The parents were recruited through different organizations. A contact person, who stressed the voluntary nature of participation, made the first contact and provided written information about the study. After approval of contact, the first meeting began with information about the study, stating that the interview was voluntary and that it was possible to withdraw at any time. The interview protocols were sent to the informants, who were given the chance to comment on them. For ethical reasons, we chose not to interview personal assistants who worked in the interviewed families. The personal assistants were recruited through municipal and private assistance organizations and have given informed consent according to the same process as the assistance users. All informants have been de-identified, and their names, place names and other details have been changed to make them unrecognizable.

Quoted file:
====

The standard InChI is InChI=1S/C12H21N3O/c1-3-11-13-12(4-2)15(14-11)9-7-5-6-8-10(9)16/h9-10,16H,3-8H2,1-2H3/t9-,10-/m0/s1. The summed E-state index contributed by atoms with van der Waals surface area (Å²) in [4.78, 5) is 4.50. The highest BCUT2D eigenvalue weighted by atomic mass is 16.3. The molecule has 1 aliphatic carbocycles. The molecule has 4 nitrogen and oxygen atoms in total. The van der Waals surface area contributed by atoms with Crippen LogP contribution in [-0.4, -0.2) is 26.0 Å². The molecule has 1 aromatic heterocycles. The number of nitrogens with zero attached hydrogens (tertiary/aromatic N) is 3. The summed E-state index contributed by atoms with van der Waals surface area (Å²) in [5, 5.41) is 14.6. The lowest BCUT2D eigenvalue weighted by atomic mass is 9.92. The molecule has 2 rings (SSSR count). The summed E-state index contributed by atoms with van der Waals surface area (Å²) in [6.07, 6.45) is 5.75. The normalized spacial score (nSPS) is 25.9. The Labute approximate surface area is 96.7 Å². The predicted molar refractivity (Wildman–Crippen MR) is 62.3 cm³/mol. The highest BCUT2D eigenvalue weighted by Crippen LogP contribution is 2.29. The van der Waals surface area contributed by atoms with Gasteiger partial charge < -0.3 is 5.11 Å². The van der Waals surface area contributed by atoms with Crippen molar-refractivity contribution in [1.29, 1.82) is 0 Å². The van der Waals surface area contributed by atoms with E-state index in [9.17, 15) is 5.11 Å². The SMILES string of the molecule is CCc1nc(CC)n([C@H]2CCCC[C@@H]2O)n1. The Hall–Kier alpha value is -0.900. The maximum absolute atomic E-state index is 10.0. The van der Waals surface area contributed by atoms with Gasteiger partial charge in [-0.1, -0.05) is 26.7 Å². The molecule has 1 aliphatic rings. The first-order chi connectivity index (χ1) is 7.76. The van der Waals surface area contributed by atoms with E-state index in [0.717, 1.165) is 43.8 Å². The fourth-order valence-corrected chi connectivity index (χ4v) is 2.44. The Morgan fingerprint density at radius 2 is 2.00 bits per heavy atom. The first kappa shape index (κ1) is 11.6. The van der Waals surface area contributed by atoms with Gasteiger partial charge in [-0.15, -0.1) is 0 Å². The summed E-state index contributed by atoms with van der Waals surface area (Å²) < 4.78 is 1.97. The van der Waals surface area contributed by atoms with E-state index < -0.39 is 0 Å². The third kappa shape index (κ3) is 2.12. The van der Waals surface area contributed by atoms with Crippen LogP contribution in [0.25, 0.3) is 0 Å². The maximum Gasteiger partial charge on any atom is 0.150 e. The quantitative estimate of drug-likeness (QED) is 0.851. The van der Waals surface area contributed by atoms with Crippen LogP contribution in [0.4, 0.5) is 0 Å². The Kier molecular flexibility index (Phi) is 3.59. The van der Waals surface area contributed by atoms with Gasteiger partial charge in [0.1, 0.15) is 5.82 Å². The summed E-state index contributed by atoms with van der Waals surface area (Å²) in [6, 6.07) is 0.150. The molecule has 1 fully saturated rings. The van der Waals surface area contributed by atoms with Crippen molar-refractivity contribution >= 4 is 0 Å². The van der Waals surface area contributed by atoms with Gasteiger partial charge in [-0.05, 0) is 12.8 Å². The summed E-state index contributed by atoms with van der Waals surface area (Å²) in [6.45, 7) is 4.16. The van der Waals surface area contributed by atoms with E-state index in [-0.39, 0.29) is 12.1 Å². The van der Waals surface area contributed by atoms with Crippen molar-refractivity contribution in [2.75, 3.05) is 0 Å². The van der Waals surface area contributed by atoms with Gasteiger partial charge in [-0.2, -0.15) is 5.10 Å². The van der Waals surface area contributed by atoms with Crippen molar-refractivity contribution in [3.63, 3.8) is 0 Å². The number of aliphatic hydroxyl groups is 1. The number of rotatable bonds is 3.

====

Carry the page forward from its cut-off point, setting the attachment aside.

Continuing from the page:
The use of personal assistance concerning parenting among the interviewees seems to be related to gender and to whether the impairment was achieved before the assistance users became parents or if they were parents when they became disabled. Depending on whether the parents had young children or teenagers when they became disabled, they had different expectations on their personal assistants. The parents in this study can be categorized into three different groups based on their views on how they wanted the personal assistants to support them in their parenting role. The first group consists of the women with congenital disabilities who planned their parenthood carefully. They saw their assistants not only as enablers, but also as possible competitors. The second group is the women who already were mothers when they became disabled. They had elderly children or teenagers and faced challenges concerning the limits of the personal assistants’ tasks and responsibilities in relation to their children. The third group is the men with toddlers who got disabled. They were fathers but had not formed their fatherhood strategies when they had their accidents. To them, the personal assistants were compensators for things they could not carry out themselves.